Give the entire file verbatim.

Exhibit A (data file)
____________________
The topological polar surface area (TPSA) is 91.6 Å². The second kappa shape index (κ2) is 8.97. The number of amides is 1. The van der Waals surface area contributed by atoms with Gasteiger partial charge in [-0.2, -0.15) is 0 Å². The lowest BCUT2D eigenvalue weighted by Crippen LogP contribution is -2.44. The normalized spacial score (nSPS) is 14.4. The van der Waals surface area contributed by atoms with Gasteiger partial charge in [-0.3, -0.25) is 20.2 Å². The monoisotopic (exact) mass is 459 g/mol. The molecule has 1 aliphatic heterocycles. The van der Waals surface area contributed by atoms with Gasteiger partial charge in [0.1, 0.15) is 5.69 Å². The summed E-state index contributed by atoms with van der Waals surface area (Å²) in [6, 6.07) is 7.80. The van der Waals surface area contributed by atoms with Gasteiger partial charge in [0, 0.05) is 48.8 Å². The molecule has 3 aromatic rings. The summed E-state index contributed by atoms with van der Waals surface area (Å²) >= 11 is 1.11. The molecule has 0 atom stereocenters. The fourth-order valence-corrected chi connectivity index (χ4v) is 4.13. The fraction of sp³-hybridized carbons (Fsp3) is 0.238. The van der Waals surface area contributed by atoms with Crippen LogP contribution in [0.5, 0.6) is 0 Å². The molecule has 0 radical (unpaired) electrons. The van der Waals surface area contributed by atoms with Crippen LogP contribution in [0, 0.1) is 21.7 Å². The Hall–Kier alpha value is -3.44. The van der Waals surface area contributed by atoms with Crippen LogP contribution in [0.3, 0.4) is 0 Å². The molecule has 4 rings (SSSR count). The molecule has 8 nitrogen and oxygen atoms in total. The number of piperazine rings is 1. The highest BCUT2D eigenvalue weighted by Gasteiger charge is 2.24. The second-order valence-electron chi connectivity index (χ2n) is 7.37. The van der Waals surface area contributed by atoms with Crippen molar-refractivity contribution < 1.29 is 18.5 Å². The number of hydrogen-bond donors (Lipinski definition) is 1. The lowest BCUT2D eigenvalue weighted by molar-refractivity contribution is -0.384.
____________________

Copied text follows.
The topological polar surface area (TPSA) is 91.6 Å². The second kappa shape index (κ2) is 8.97. The number of amides is 1. The van der Waals surface area contributed by atoms with Gasteiger partial charge in [-0.2, -0.15) is 0 Å². The lowest BCUT2D eigenvalue weighted by Crippen LogP contribution is -2.44. The normalized spacial score (nSPS) is 14.4. The van der Waals surface area contributed by atoms with Gasteiger partial charge in [-0.3, -0.25) is 20.2 Å². The monoisotopic (exact) mass is 459 g/mol. The molecule has 1 aliphatic heterocycles. The van der Waals surface area contributed by atoms with Gasteiger partial charge in [0.1, 0.15) is 5.69 Å². The summed E-state index contributed by atoms with van der Waals surface area (Å²) in [6, 6.07) is 7.80. The van der Waals surface area contributed by atoms with Gasteiger partial charge in [0, 0.05) is 48.8 Å². The molecule has 3 aromatic rings. The summed E-state index contributed by atoms with van der Waals surface area (Å²) >= 11 is 1.11. The molecule has 0 atom stereocenters. The fourth-order valence-corrected chi connectivity index (χ4v) is 4.13. The fraction of sp³-hybridized carbons (Fsp3) is 0.238. The van der Waals surface area contributed by atoms with Crippen LogP contribution in [0.5, 0.6) is 0 Å². The molecule has 0 radical (unpaired) electrons. The van der Waals surface area contributed by atoms with Crippen LogP contribution in [0, 0.1) is 21.7 Å². The Hall–Kier alpha value is -3.44. The van der Waals surface area contributed by atoms with Crippen LogP contribution in [0.3, 0.4) is 0 Å². The molecule has 4 rings (SSSR count). The molecule has 8 nitrogen and oxygen atoms in total. The number of piperazine rings is 1. The highest BCUT2D eigenvalue weighted by Gasteiger charge is 2.24. The second-order valence-electron chi connectivity index (χ2n) is 7.37. The van der Waals surface area contributed by atoms with Crippen molar-refractivity contribution < 1.29 is 18.5 Å². The number of hydrogen-bond donors (Lipinski definition) is 1. The lowest BCUT2D eigenvalue weighted by molar-refractivity contribution is -0.384.